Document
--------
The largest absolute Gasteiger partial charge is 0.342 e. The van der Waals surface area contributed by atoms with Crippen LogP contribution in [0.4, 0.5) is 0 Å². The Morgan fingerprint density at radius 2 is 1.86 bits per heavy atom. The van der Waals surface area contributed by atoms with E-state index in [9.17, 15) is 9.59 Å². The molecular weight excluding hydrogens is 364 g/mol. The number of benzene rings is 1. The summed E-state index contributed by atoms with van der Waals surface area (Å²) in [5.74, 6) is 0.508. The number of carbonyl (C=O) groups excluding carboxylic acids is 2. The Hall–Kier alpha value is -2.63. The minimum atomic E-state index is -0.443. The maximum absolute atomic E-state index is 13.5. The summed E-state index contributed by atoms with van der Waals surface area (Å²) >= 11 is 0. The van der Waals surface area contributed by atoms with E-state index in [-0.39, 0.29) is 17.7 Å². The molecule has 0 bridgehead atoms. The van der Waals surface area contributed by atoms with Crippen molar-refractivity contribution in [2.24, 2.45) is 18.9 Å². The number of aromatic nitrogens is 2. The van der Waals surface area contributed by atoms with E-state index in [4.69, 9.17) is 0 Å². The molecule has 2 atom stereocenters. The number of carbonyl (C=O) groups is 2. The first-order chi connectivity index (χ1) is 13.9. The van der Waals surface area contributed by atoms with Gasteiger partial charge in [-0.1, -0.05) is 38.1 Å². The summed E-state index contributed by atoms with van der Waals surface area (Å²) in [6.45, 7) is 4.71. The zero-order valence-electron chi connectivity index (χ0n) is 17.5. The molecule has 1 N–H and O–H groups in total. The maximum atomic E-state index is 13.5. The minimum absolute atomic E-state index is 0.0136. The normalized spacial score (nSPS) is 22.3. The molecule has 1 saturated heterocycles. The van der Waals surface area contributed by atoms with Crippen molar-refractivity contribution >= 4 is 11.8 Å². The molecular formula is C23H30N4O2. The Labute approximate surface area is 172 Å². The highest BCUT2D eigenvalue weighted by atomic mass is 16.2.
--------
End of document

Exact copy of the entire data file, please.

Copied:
The largest absolute Gasteiger partial charge is 0.342 e. The van der Waals surface area contributed by atoms with Crippen LogP contribution in [0.4, 0.5) is 0 Å². The Morgan fingerprint density at radius 2 is 1.86 bits per heavy atom. The van der Waals surface area contributed by atoms with E-state index in [9.17, 15) is 9.59 Å². The molecular weight excluding hydrogens is 364 g/mol. The number of benzene rings is 1. The summed E-state index contributed by atoms with van der Waals surface area (Å²) in [5.74, 6) is 0.508. The number of carbonyl (C=O) groups excluding carboxylic acids is 2. The Hall–Kier alpha value is -2.63. The minimum atomic E-state index is -0.443. The maximum absolute atomic E-state index is 13.5. The summed E-state index contributed by atoms with van der Waals surface area (Å²) >= 11 is 0. The van der Waals surface area contributed by atoms with E-state index in [-0.39, 0.29) is 17.7 Å². The molecule has 0 bridgehead atoms. The van der Waals surface area contributed by atoms with Crippen molar-refractivity contribution in [2.24, 2.45) is 18.9 Å². The number of aromatic nitrogens is 2. The van der Waals surface area contributed by atoms with E-state index in [4.69, 9.17) is 0 Å². The molecule has 2 atom stereocenters. The number of carbonyl (C=O) groups is 2. The first-order chi connectivity index (χ1) is 13.9. The van der Waals surface area contributed by atoms with Gasteiger partial charge in [-0.1, -0.05) is 38.1 Å². The summed E-state index contributed by atoms with van der Waals surface area (Å²) in [6.45, 7) is 4.71. The zero-order valence-electron chi connectivity index (χ0n) is 17.5. The molecule has 1 N–H and O–H groups in total. The maximum atomic E-state index is 13.5. The minimum absolute atomic E-state index is 0.0136. The normalized spacial score (nSPS) is 22.3. The molecule has 1 saturated heterocycles. The van der Waals surface area contributed by atoms with Crippen molar-refractivity contribution >= 4 is 11.8 Å². The molecular formula is C23H30N4O2. The Labute approximate surface area is 172 Å². The highest BCUT2D eigenvalue weighted by atomic mass is 16.2.